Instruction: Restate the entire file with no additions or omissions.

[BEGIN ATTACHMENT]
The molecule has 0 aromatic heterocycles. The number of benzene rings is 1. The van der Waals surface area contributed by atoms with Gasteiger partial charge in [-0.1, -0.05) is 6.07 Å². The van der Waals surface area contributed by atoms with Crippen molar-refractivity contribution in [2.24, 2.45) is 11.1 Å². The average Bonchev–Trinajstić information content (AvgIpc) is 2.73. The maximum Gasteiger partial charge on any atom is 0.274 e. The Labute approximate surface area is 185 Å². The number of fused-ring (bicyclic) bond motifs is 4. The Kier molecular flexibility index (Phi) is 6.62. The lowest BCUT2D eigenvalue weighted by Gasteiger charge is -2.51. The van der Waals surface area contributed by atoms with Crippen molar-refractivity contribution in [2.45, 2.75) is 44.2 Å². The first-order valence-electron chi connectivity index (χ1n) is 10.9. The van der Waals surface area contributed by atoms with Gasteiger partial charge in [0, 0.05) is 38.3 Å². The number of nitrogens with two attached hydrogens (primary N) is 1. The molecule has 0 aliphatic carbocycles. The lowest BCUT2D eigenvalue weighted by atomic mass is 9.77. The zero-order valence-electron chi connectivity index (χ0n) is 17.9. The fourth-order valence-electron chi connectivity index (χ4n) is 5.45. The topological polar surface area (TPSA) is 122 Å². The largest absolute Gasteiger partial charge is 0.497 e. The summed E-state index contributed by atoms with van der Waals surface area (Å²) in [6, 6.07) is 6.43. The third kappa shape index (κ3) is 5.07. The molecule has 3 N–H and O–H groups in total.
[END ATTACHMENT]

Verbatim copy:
The molecule has 0 aromatic heterocycles. The number of benzene rings is 1. The van der Waals surface area contributed by atoms with Gasteiger partial charge in [-0.1, -0.05) is 6.07 Å². The van der Waals surface area contributed by atoms with Crippen molar-refractivity contribution in [2.24, 2.45) is 11.1 Å². The average Bonchev–Trinajstić information content (AvgIpc) is 2.73. The maximum Gasteiger partial charge on any atom is 0.274 e. The Labute approximate surface area is 185 Å². The number of fused-ring (bicyclic) bond motifs is 4. The Kier molecular flexibility index (Phi) is 6.62. The lowest BCUT2D eigenvalue weighted by Gasteiger charge is -2.51. The van der Waals surface area contributed by atoms with Crippen molar-refractivity contribution in [2.45, 2.75) is 44.2 Å². The first-order valence-electron chi connectivity index (χ1n) is 10.9. The van der Waals surface area contributed by atoms with Gasteiger partial charge in [0, 0.05) is 38.3 Å². The number of nitrogens with two attached hydrogens (primary N) is 1. The molecule has 0 aliphatic carbocycles. The lowest BCUT2D eigenvalue weighted by atomic mass is 9.77. The zero-order valence-electron chi connectivity index (χ0n) is 17.9. The fourth-order valence-electron chi connectivity index (χ4n) is 5.45. The topological polar surface area (TPSA) is 122 Å². The largest absolute Gasteiger partial charge is 0.497 e. The summed E-state index contributed by atoms with van der Waals surface area (Å²) in [6, 6.07) is 6.43. The third kappa shape index (κ3) is 5.07. The molecule has 3 N–H and O–H groups in total.